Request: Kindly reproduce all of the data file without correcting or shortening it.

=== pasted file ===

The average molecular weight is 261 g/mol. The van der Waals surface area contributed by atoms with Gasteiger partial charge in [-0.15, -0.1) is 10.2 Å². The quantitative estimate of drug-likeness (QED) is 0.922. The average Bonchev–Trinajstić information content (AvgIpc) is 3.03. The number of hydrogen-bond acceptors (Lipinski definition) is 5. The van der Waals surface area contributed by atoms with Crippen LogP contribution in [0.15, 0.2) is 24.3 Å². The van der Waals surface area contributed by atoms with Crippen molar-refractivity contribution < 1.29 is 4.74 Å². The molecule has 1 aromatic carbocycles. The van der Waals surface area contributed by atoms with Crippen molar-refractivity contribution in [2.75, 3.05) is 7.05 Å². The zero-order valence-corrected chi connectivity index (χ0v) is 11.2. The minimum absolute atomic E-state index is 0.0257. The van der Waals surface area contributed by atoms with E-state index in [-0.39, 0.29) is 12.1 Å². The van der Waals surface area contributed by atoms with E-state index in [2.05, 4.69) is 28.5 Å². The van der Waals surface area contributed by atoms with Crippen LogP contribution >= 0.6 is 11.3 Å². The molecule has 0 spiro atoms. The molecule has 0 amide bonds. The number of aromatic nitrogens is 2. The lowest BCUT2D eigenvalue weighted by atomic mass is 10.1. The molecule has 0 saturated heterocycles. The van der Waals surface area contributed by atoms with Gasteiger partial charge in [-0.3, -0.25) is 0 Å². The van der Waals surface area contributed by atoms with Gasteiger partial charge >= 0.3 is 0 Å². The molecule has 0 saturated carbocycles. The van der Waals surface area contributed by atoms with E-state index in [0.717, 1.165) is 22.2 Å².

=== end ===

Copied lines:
The average molecular weight is 261 g/mol. The van der Waals surface area contributed by atoms with Gasteiger partial charge in [-0.15, -0.1) is 10.2 Å². The quantitative estimate of drug-likeness (QED) is 0.922. The average Bonchev–Trinajstić information content (AvgIpc) is 3.03. The number of hydrogen-bond acceptors (Lipinski definition) is 5. The van der Waals surface area contributed by atoms with Crippen LogP contribution in [0.15, 0.2) is 24.3 Å². The van der Waals surface area contributed by atoms with Crippen molar-refractivity contribution < 1.29 is 4.74 Å². The molecule has 1 aromatic carbocycles. The van der Waals surface area contributed by atoms with Crippen molar-refractivity contribution in [2.75, 3.05) is 7.05 Å². The zero-order valence-corrected chi connectivity index (χ0v) is 11.2. The minimum absolute atomic E-state index is 0.0257. The van der Waals surface area contributed by atoms with E-state index in [-0.39, 0.29) is 12.1 Å². The van der Waals surface area contributed by atoms with E-state index in [2.05, 4.69) is 28.5 Å². The van der Waals surface area contributed by atoms with Crippen LogP contribution >= 0.6 is 11.3 Å². The molecule has 0 spiro atoms. The molecule has 0 amide bonds. The number of aromatic nitrogens is 2. The lowest BCUT2D eigenvalue weighted by atomic mass is 10.1. The molecule has 0 saturated heterocycles. The van der Waals surface area contributed by atoms with Gasteiger partial charge in [-0.3, -0.25) is 0 Å². The van der Waals surface area contributed by atoms with Gasteiger partial charge >= 0.3 is 0 Å². The molecule has 0 saturated carbocycles. The van der Waals surface area contributed by atoms with E-state index in [0.717, 1.165) is 22.2 Å².